Just deploy the Microsoft on-premises data gateway to use Flow and PowerApps for your SharePoint 2019 deployment. And if that’s not exciting enough, you can also use this gateway to empower your FileShares, SQL and other data sources with modern capabilities delivered form the cloud. Additional information on how to deploy the on-premises data gateway can be found here: https://docs.microsoft.com/en-us/power-bi/service-gateway-onprem

What’s more, customers using legacy versions of SharePoint might find there are apps available to address whatever custom-coded solutions their organization may need.

Previously, an admin might build or deploy a code-based solution into SharePoint. Now, the admin can leverage SharePoint Add-Ins.

Ultimately, this means the SharePoint environment will be easier to customize, less cluttered with code and more stable when updates are installed. However, this requires the removal of Sandbox Solutions to align developers with any future-focused SharePoint Framework.

Enhanced hybrid solutions

When it comes to using a hybrid solution with SharePoint Online, SharePoint Server 2019 makes the integration between the two systems even more seamless. For example, the search function has an improved layout in SharePoint Server 2019, with intuitive filters and real-time search results as users type their query, and results are grouped for easier navigation.

Another example for a seamless hybrid integration is the user redirection to their OneDrive storage in Office 365—which was introduced in earlier versions—and the custom tiles under the so-called waffle icon in the upper left corner.

SharePoint 2019 will continue to provide the hybrid Taxonomy feature, which was introduced in SharePoint 2016 Feature Pack 1. This will help administrators maintain only one central Managed Metadata term store for use across cloud and on-premises deployments.

Extended Compliance Capabilities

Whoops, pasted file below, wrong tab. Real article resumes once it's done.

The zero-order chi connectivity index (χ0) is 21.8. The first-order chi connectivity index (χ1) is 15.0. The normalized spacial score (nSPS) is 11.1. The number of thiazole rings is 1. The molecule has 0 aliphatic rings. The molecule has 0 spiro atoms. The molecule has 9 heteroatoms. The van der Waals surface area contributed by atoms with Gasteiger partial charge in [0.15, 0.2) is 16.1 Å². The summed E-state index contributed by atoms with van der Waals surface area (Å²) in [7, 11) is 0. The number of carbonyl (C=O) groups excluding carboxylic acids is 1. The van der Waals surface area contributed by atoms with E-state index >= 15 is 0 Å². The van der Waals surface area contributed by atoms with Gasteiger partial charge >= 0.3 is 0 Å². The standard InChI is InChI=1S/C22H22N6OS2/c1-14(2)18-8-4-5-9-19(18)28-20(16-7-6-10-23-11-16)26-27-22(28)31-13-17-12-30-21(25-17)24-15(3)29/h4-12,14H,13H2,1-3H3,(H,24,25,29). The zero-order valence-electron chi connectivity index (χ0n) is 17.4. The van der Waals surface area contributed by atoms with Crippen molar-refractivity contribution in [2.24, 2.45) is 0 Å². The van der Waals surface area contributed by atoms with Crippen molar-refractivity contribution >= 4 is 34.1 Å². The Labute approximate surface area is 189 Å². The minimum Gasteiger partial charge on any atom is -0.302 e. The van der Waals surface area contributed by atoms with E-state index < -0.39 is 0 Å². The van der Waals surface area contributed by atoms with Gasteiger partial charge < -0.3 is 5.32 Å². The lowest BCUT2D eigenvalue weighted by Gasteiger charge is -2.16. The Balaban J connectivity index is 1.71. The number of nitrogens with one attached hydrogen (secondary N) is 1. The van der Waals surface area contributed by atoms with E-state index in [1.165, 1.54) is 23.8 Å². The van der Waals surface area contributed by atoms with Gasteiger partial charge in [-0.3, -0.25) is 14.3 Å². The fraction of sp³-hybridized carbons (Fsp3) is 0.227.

If you used the SharePoint 2016 data loss prevention (DLP) and Compliance Center features, you were immediately confronted with a gap between what you saw in Office 365 and what you had in your environment.

Sensitive content types seemed to be small in comparison with what was found in Office 365, depending on the advanced keyword query language (KQL) in eDiscovery. This made it very difficult to apply policies to new sites or gain visibility over any detected sensitive content. With the hybrid capabilities in 2019, administrators can finally benefit from the automatic content detection, central reporting for incidents, and sensitive content types.

Administrators will now be able to search for sensitive information in real-time and apply policy templates to control and monitor their content and align with regulatory standards from different industry segments and geographies.

The tip of the iceberg

The aforementioned updates are just the tip of the iceberg with SharePoint Server 2019. For example:

  • Files up to 15 GB in size can be uploaded
  • Files names can now include the special characters “#” and “%” and their entire allowed URL character limit is increased to 400
  • End users will love the new PDF viewer or the recycle bin improvements that enable them to restore personal files other colleagues have deleted

These are only a few examples decisionmakers, admins and end users can be thrilled about and why they will love the next SharePoint on-premises version.

4 COMMENTS

  1. Great explanation, even for someone with some extensive experience working with SharePoint. Your article puts a lot of things into perspective.